“The truth is that she hated me for being happy. She hated me for finding love when love had deserted her. She hated me for creating a family when she had lost hers.”
The idea of historical fiction is one that tends to conjure up images of book covers for Ellis Peters type thrillers about monks and monasteries or alternatively something about the plague.
So it was with some trepidation that Kate Pullinger’s Mistress of Nothing was picked up. But there are a few reasons why this book works compared to perhaps some of the other offerings on the market. Firstly, Pullinger has clearly done her research and been to the location of her novel’s setting Egypt. That makes it more a work based in fact than imagination.
Secondly, the backdrop and the timing are integral to the novel not just being used for the sake of being different. Let me explain further. Some times a Roman backdrop feels as if it has been put in because of their associations the reader has with that era of excess, war and emperors. Here the reader is likely to come to a world of class and politics in an old Egypt that is new to them. That means that Pullinger has to work at describing and setting the action.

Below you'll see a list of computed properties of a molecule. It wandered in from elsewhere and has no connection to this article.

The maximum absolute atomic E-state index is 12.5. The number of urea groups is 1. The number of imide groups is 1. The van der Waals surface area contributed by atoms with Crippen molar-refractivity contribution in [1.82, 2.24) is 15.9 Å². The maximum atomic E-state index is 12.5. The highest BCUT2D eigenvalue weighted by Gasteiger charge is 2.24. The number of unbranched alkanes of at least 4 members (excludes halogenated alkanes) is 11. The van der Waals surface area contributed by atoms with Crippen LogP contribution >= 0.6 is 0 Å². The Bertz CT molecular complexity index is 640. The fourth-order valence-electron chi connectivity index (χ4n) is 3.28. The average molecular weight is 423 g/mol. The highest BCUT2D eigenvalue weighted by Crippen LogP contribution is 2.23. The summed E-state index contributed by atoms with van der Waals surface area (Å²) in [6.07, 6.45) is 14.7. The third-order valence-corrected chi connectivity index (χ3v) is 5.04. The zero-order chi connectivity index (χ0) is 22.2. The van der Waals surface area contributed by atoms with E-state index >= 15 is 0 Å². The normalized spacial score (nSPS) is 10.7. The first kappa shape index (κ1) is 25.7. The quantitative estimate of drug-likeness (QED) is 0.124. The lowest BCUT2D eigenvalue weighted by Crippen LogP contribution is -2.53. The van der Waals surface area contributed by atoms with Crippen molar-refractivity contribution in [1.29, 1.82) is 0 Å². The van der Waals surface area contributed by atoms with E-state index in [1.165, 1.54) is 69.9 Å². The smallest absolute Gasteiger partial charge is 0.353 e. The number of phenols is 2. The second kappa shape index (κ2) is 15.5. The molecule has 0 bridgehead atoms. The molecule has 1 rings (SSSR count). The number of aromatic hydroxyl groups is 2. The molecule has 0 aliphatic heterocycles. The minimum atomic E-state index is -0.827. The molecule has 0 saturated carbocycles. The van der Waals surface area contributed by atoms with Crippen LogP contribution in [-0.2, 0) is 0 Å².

In one sense this is a story about class and jealousy. A loyal servant finds love and chooses to keep that from her faithful employer. Once the secret is out the relationship breaks down completely. That is handled well although as a reader you are left frustrated with the impotence of a system that was only on the side of one set of people. But that was the reality and Pullinger also paints an interesting picture of the politics of a virtual dictator who is taking the men from the villages to build and die constructing his dreams.
What makes this book work so well is the descriptive powers that are deployed by Pullinger. You can visualise the hot Luxor environment, the small Bedouin children and the camel drives. Her ability to develop characters also means you can see the pain and anger as the relationships between the three pivotal characters changes.